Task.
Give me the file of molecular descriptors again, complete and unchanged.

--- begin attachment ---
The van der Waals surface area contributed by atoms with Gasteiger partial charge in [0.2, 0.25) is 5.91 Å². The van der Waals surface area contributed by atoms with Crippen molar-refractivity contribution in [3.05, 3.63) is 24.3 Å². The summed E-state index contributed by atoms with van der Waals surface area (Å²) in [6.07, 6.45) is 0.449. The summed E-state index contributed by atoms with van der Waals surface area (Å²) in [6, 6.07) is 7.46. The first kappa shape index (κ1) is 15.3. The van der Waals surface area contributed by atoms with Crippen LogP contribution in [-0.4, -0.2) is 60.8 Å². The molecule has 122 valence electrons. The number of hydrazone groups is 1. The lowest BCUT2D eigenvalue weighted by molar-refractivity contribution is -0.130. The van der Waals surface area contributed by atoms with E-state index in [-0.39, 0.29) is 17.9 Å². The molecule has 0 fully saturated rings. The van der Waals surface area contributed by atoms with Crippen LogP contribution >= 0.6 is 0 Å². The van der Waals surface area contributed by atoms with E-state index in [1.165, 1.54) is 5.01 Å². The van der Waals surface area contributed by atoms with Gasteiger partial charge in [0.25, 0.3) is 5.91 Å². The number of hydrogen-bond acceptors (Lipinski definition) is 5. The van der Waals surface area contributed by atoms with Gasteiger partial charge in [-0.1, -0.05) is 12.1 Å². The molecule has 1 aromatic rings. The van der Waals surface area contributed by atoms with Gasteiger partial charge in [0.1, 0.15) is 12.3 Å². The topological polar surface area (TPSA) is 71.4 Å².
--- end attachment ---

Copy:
The van der Waals surface area contributed by atoms with Gasteiger partial charge in [0.2, 0.25) is 5.91 Å². The van der Waals surface area contributed by atoms with Crippen molar-refractivity contribution in [3.05, 3.63) is 24.3 Å². The summed E-state index contributed by atoms with van der Waals surface area (Å²) in [6.07, 6.45) is 0.449. The summed E-state index contributed by atoms with van der Waals surface area (Å²) in [6, 6.07) is 7.46. The first kappa shape index (κ1) is 15.3. The van der Waals surface area contributed by atoms with Crippen LogP contribution in [-0.4, -0.2) is 60.8 Å². The molecule has 122 valence electrons. The number of hydrazone groups is 1. The lowest BCUT2D eigenvalue weighted by molar-refractivity contribution is -0.130. The van der Waals surface area contributed by atoms with E-state index in [-0.39, 0.29) is 17.9 Å². The molecule has 0 fully saturated rings. The van der Waals surface area contributed by atoms with Crippen LogP contribution >= 0.6 is 0 Å². The van der Waals surface area contributed by atoms with E-state index in [1.165, 1.54) is 5.01 Å². The van der Waals surface area contributed by atoms with Gasteiger partial charge in [0.25, 0.3) is 5.91 Å². The number of hydrogen-bond acceptors (Lipinski definition) is 5. The van der Waals surface area contributed by atoms with Gasteiger partial charge in [-0.1, -0.05) is 12.1 Å². The molecule has 1 aromatic rings. The van der Waals surface area contributed by atoms with Gasteiger partial charge in [0.1, 0.15) is 12.3 Å². The topological polar surface area (TPSA) is 71.4 Å².